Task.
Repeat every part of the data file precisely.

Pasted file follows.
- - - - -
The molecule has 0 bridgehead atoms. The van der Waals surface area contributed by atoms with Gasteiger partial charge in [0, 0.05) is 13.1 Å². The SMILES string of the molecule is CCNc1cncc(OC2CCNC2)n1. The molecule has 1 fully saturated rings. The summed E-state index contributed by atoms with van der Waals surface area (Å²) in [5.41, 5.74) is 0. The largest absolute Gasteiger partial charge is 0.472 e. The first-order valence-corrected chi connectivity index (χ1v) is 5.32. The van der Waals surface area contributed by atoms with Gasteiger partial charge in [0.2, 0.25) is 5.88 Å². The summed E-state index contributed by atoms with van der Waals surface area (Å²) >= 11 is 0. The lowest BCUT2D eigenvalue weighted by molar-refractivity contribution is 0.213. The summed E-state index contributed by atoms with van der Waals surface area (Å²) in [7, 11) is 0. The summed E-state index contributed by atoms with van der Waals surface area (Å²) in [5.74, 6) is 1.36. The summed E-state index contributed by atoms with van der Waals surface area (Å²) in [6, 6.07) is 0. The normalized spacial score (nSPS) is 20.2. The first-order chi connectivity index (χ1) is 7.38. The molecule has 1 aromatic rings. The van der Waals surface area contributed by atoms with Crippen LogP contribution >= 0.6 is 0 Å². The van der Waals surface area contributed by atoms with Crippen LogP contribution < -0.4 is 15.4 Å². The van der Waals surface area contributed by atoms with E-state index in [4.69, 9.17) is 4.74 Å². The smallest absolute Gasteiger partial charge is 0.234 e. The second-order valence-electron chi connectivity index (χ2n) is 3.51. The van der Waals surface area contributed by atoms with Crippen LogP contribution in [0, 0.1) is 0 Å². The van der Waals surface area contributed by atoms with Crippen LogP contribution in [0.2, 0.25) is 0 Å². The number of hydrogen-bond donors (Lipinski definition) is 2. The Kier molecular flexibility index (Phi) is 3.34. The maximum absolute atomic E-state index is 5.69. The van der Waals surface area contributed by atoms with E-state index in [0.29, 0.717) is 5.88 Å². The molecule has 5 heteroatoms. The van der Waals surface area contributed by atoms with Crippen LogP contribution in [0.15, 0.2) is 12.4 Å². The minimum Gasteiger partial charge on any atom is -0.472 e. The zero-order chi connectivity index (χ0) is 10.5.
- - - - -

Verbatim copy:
The molecule has 0 bridgehead atoms. The van der Waals surface area contributed by atoms with Gasteiger partial charge in [0, 0.05) is 13.1 Å². The SMILES string of the molecule is CCNc1cncc(OC2CCNC2)n1. The molecule has 1 fully saturated rings. The summed E-state index contributed by atoms with van der Waals surface area (Å²) in [5.41, 5.74) is 0. The largest absolute Gasteiger partial charge is 0.472 e. The first-order valence-corrected chi connectivity index (χ1v) is 5.32. The van der Waals surface area contributed by atoms with Gasteiger partial charge in [0.2, 0.25) is 5.88 Å². The summed E-state index contributed by atoms with van der Waals surface area (Å²) >= 11 is 0. The lowest BCUT2D eigenvalue weighted by molar-refractivity contribution is 0.213. The summed E-state index contributed by atoms with van der Waals surface area (Å²) in [7, 11) is 0. The summed E-state index contributed by atoms with van der Waals surface area (Å²) in [5.74, 6) is 1.36. The summed E-state index contributed by atoms with van der Waals surface area (Å²) in [6, 6.07) is 0. The normalized spacial score (nSPS) is 20.2. The first-order chi connectivity index (χ1) is 7.38. The molecule has 1 aromatic rings. The van der Waals surface area contributed by atoms with Crippen LogP contribution >= 0.6 is 0 Å². The van der Waals surface area contributed by atoms with Crippen LogP contribution < -0.4 is 15.4 Å². The van der Waals surface area contributed by atoms with E-state index in [4.69, 9.17) is 4.74 Å². The smallest absolute Gasteiger partial charge is 0.234 e. The second-order valence-electron chi connectivity index (χ2n) is 3.51. The van der Waals surface area contributed by atoms with Crippen LogP contribution in [0, 0.1) is 0 Å². The van der Waals surface area contributed by atoms with Crippen LogP contribution in [0.2, 0.25) is 0 Å². The number of hydrogen-bond donors (Lipinski definition) is 2. The Kier molecular flexibility index (Phi) is 3.34. The maximum absolute atomic E-state index is 5.69. The van der Waals surface area contributed by atoms with E-state index in [0.29, 0.717) is 5.88 Å². The molecule has 5 heteroatoms. The van der Waals surface area contributed by atoms with Crippen LogP contribution in [0.15, 0.2) is 12.4 Å². The minimum Gasteiger partial charge on any atom is -0.472 e. The zero-order chi connectivity index (χ0) is 10.5.